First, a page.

before the world knew, for a cordial alliance, of which Inore will be said presently.
Meanwhile the Queen had given birth in February to a daughter named Mary, who was afterwards Queen of England; and in May Margaret, Queen of Scotland, came to her brother's Court at Greenwich. Her stay in England gave Henry very great power in dealing with the Northern kingdom. Even at Harbottle and Morpeth she had fallen under the power of Lord Dacre, a great master of intrigue, who understood the King's general objects and first induced her to prefer demands which were refused by the Scotch lords; then, later, to sign a bill of complaints against Albany, in which it was even insinuated that the King was not safe in his hands, and that the death of the King's younger brother was probably due to the Duke. This, however, was only a State-paper to be used when convenient; for she was at that very time corresponding with Albany, who at her request liberated her friends from prison, agreed to give up her dowry, and showed every desire to satisfy her. Yet, on June 1, 1516, Henry wrote to the Scotch lords a formal demand for Albany's removal; but he was met by an absolute refusal on July 4. Albany, however, was really desirous to revisit France, and to this end he made a treaty with Wolsey on July 24, arranged for a prolongation of the truce and a settlement of Margaret's demands, and proposed to pass through England on his way, and there conclude a perpetual peace. At a later date, he obtained an unwilling permission from the Scotch Parliament to return to France for a time; but the visit to England had to be abandoned.
He returned to France in June, 1517, and in the course of the same month Margaret re-entered Scotland, having left London on May 16. Little more than a fortnight before her departure occurred the formidable riot of the London apprentices called Evil Mayday. It arose out of a conspiracy against foreigners, on whose houses a general attack was made during the night of April 30. This outbreak was not unexpected; but the civic authorities, in spite of a serious warning from Wolsey, who had to protect his own house at Westminster with a guard and artillery, failed to take adequate steps to prevent it. Troops were despatched into the City by various routes, and cannon were used to quell the disturbance. Two hundred and seventy-eight citizens were taken prisoners, of whom sixty were hanged in different parts of the City, and some beheaded and quartered, the offence being counted treason on account of the King's amity with foreign princes. The rest were pardoned at the intercession of the Queen and Wolsey.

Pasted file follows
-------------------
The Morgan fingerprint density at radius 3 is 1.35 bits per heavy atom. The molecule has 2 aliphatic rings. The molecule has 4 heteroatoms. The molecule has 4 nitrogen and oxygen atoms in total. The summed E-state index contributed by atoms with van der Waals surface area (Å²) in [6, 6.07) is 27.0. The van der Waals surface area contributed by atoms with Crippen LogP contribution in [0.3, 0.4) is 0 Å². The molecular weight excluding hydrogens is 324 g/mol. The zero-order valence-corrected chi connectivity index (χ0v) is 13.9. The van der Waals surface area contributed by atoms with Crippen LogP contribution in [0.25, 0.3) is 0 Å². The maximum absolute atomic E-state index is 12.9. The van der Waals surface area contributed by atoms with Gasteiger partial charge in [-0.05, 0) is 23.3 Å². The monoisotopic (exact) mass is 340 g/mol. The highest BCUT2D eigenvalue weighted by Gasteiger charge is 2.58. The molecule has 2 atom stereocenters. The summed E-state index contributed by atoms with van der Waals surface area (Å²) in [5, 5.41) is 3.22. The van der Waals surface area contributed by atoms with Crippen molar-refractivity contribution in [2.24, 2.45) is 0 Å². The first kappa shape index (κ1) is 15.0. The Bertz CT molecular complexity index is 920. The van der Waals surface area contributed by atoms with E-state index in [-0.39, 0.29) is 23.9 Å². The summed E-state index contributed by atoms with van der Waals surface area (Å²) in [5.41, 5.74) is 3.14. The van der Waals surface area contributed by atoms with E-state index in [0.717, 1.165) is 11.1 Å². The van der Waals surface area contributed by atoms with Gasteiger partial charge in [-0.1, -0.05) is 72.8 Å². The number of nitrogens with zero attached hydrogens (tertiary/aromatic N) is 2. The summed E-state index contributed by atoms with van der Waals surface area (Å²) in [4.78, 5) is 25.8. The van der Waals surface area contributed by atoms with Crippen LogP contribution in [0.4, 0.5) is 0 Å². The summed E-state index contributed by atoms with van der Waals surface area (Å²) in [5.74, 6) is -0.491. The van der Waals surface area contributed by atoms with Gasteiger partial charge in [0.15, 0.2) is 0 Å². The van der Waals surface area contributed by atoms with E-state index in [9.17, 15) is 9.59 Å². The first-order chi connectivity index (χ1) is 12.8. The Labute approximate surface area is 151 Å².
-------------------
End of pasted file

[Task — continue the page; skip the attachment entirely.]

Another public calamity which speedily followed was a severe outbreak of the Sweating Sickness-an epidemic which first made notable ravages in England immediately after the accession of Henry VII (1485). Wolsey was dangerously ill of it, and the Court was obliged, both this year and, in the year following (1518), to withdraw from the neighbourhood of London for fear of the infection.